Artist: ShyneTitle: Godfather Buried AliveRating: 4 StarsReviewed by: Robert DeGracia
Shyne Po has been manifesting lasting warfare memories long before droning gavel knockings set the prelude to his conviction. Although 2009 dates his prison release, Godfather Buried Alive not only provides answers for today, but stirs echoes of gangster classics past. Shyne radiates a newer street persuasion in the mafia epic; he sweeps up all lingering street savagery and combines it in an untamed version of a Brooklyn Scarface.
Not to be confused, Godfather… isn’t gory as it is ruthless. Shyne callously rides into the sunset beginning with the Kanye West produced “More or Less,” a drugstore cowboy cinematic revue, injected with Western whistles that screams modern day Clint Eastwood. Shyne’s vigilant Wild West renegade arrives back at his locale, revisiting enemies that are soon to suffocate in his vengeance. As Foxy ignites a chorus behind Shyne’s walk in fire, his flow breeds volatility unbridled in tenacity and tirade, “G is a G, a key is a key, a snitch is a fish, with no fins, they cant swim and I dump ‘em in the river.” In another combo, “The Gang,” the two surprise by co-signing their own hot Brooklyn signatures to the ‘95 Raekwon-Nas classic “Verbal Intercourse”.
In fact, Godfather… is more about a by-product of Shyne’s tumultuous brainstorming activity behind bars. He successfully composes intelligently twisted prison rhymes that instantly jump right off the paper. While Shyne refers to “talking about the life that’s mine,” his lyrical ability is unleashed in “Godfather,” a devious New York City track driven by sinister strings and creaky violins. While some gangster rappers limp through illustrations of aggression and anger, Shyne expands to extended levels of mutilation and indecency, breathing wisps of vivid imagery into his own street story; “My minds poison, corrupted in disease, 360 keys, money make the world spin, I make your chest smoke, have your mother singing hymns, particles in your brains up on your timbs.”
Longtime producer extraordinaire BucWild lays out Bob Marley’s “No More Trouble” sample in “Quasi OG,” a munificent track that leans towards Shyne’s conscious side, revealing a recognition of hip-hop’s lack of a political eye. From capitalism to conspiracy theory, Shyne acknowledges the dark social spectrum that looms over the direction of Black-American youth and his prison brethren. Another notable is the dramatic “Diamonds and Mac 10s,” a Just Blaze produced track that is skillfully set in two tones: one of an emotive Shyne “dying and cryin’ inside,” pleading to God in redemptive calling for refuge and acceptance; the other is the opposite side of the prison wall healing worlds with exaltation, triumph and hope, discernible by big blasting trumpets and horns.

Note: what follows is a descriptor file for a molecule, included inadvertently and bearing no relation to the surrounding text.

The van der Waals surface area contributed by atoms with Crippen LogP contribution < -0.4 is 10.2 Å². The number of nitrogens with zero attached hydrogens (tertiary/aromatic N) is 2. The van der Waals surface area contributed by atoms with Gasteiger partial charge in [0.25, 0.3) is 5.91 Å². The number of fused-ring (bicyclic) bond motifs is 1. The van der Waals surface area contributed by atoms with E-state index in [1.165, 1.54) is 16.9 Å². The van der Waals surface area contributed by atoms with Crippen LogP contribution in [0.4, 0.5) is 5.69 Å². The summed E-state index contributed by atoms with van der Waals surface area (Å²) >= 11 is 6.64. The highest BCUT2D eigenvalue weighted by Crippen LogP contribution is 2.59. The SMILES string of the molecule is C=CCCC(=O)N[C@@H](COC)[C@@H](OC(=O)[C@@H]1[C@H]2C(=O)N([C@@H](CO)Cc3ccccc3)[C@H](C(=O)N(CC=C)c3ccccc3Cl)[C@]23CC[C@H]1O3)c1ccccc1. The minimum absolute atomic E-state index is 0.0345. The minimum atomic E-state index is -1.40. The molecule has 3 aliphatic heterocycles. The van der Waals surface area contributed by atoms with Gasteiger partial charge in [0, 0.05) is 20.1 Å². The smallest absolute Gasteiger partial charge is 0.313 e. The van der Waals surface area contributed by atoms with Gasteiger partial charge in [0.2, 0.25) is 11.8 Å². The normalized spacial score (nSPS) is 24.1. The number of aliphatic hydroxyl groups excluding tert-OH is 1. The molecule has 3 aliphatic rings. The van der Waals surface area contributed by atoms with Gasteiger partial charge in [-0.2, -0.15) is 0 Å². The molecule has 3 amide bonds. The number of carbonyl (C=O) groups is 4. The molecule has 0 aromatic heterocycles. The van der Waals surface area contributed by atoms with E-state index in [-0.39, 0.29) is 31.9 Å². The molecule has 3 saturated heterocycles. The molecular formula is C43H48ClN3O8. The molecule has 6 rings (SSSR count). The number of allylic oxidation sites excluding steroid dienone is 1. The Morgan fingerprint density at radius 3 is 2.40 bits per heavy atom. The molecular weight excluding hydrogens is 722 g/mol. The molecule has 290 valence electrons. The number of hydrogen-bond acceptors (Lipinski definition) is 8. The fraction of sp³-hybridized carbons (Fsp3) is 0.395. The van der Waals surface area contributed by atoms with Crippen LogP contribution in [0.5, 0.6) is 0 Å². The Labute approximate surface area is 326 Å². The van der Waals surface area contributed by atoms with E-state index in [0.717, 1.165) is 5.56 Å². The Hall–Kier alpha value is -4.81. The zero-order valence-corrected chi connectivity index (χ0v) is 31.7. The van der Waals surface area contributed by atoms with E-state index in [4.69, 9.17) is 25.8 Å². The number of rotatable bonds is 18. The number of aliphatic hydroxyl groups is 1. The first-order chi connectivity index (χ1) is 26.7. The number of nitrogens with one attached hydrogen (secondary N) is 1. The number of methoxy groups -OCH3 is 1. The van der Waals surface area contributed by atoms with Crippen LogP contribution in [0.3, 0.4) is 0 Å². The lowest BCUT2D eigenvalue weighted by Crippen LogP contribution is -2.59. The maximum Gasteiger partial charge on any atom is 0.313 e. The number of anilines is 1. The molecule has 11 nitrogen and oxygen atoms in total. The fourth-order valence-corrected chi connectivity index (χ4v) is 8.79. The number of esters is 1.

Not to his discredit, Shyne lays victim to a weaker side of production. “Shyne,” an otherwise pop track in chorus and verse, is left embarrassingly unblessed by Swiss Beatz’s humdrum claps, deadbeat bassline, and equally depressive weeping violin loop. “Jimmy Choo” is a similarly unsuccessful track that follows the same R&B formula as Shyne’s previous hit “Bonnie and Shyne,” but marginally lacks originality and the kick that even songstress Ashanti cannot save. Poorly laced with Murder Inc. dinky electronica disinherits any incidental chemistry between the two artists, thus making the track more suitable for a remix. “For the Record,” is a response to the 50 Cent threat recorded through DAT, but the result is minimal (i.e. Canibus vs. LL) and less controversial than once initially regarded.
However, as Godfather… commits to a deeper truth, Shyne’s catbird seat is high outside of Clinton Correctional Facility. He never shrouds his personal funeral hymns in anything but the darkest and most candid form of gangster-ism; appreciation of this amongst peers in the industry is widespread, but is soon met with the realization that that one of today’s best is behind bars.